He did deliver legalization albeit, I'm not entirely happy with the provinces getting too much say on it in the sense that, the patchwork of legislation makes for some weird discrepancies in terms of where one can consume and that nonsense, I would have liked to have seen a bit more of a Federal framework, I mean the alcohol laws across the country are weird enough as it is.
 

Surrealistik

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They are banned at the federal level as well, all organizations are, and the limit is $1500. Every province should have the same at minimum, Quebec goes even further and limits donations to $100.
Bundling is still a big problem as is paid lobbying. Our electoral finance situation is certainly better off than American de-facto plutocracy where there are literally no limits on political spending, but it's definitely in a bad way with the elimination of the public vote subsidy, the outcome of which has been as predictable as it is unfortunate.

Layton was the reason I voted NDP in my first ever provincial and federal election (it also helped that the NDP candidate was the only one I got to meet), he was a man to believe in. Even though he died I felt maybe the party would continue on his course. I liked Trudeau as well and after 2015 I realized the NDP has no future and now I am solidly a Trudeau/Liberal supporter.

And this year will be the first time I get to vote outside of a Conservative stronghold riding, my home riding was part of the one Ontario riding that Chretien did not win in 1993 and went Reform, that is how solidly Conservative it is.
I'm not sure on what basis you disqualify the NDP from having a future; certainly Trudeau, being a self-serving cater of corporations and monied interests to the point of explicit corruption and violation of the law, is no evidence of that.

Moreover, the NDP didn't really change course so much as it lacked leadership of the same calibre.
 

Carjosse

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My riding ain't gonna change from blue anytime soon, one thing I do massively fault Trudeau with was failing to deliver election reform, I wouldn't in turn switch to NDP or PC, got no but my vote counts for nothing this election and he failed spectacularly on that one.

He did deliver legalization albeit, I'm not entirely happy with the provinces getting too much say on it in the sense that, the patchwork of legislation makes for some weird discrepancies in terms of where one can consume and that nonsense, I would have liked to have seen a bit more of a Federal framework, I mean the alcohol laws across the country are weird enough as it is.
I would not be sour about the electoral reform because I doubt it would have ever happened in the first place. BC tried it, and failed. My assumption is a similar thing would have happened federally. And if it got defeated that would probably be the end of the matter, but because it was not defeated federally there can still be more discussion on it and maybe create more support for it in the future. It would also have been a major embarrassment for the Liberals if it failed.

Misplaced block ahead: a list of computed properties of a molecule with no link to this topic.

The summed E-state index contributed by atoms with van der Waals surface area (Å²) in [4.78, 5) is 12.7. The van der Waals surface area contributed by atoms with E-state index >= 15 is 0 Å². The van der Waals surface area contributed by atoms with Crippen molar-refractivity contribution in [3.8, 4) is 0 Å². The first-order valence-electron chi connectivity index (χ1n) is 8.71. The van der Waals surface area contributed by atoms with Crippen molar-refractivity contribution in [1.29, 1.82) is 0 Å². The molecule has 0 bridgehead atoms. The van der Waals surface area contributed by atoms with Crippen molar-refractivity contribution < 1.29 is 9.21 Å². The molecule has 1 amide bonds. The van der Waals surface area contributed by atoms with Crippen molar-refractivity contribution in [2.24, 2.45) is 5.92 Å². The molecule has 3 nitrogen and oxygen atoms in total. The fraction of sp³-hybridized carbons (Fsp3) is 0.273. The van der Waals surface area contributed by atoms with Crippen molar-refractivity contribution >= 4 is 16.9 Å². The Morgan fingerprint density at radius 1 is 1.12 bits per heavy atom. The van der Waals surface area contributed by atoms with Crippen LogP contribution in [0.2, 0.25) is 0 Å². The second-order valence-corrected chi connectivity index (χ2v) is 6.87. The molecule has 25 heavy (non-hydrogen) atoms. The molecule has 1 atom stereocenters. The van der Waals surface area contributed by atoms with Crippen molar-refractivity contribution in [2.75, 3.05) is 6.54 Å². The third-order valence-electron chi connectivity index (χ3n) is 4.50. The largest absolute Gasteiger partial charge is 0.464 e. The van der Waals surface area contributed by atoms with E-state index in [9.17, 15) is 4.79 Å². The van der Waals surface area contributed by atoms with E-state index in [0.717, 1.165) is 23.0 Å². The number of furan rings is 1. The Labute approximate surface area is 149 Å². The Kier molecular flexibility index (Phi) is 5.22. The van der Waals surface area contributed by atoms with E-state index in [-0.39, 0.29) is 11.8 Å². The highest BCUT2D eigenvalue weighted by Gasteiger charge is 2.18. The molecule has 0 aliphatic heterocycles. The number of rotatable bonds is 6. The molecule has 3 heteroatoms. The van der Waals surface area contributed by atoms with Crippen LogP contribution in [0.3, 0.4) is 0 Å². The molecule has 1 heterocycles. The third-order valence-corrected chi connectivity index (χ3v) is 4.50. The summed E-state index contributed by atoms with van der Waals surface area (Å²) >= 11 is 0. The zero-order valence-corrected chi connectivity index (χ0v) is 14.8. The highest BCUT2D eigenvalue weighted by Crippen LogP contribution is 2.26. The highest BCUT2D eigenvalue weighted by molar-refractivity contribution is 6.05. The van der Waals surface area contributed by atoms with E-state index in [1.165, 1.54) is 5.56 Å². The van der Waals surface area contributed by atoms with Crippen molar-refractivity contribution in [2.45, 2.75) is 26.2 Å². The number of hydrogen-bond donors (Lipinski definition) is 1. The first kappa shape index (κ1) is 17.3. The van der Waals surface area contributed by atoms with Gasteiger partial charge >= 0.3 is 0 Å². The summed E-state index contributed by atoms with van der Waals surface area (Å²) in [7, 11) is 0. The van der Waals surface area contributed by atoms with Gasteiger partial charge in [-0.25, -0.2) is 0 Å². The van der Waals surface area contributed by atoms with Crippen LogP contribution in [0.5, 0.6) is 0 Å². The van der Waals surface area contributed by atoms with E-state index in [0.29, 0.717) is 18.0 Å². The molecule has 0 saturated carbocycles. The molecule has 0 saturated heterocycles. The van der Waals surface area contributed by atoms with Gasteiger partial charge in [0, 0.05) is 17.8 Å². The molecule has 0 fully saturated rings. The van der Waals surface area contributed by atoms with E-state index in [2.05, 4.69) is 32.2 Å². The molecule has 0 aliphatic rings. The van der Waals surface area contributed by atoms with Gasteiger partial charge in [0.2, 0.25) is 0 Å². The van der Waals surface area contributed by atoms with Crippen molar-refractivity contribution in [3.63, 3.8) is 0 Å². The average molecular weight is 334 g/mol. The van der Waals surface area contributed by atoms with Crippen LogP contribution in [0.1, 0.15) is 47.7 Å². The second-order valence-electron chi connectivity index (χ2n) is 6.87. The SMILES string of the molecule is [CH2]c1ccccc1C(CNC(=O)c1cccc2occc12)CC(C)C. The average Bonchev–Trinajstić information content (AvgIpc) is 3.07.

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I would not be sour about the electoral reform because I doubt it would have ever happened in the first place. BC tried it, and failed. My assumption is a similar thing would have happened federally. And if it got defeated that would probably the end of the matter, but because it was not defeated federally there can still be more discussion on it and maybe create more support for it in the future. It would also have been a major embarrassment for the Liberals if it failed.
Trudeau was solely and explicitly the one who killed it, and for reasons of raw political expediency; because he felt that the Liberal party (and its benefactors) benefited more from the status quo than from the system recommended by his own advisory committee (and if you want to talk embarrassing, this ended up as being a major embarrassment). Don't try to spin this, it just looks bad.
 
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Jetboogieman

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I would not be sour about the electoral reform because I doubt it would have ever happened in the first place. BC tried it, and failed. My assumption is a similar thing would have happened federally. And if it got defeated that would probably be the end of the matter, but because it was not defeated federally there can still be more discussion on it and maybe create more support for it in the future. It would also have been a major embarrassment for the Liberals if it failed.
I dunno man, it was pretty embarrassing how it was handled anyway and he just let it fly into the wind without really fighting for it.

Was a big deal for me man that I was severely let down by.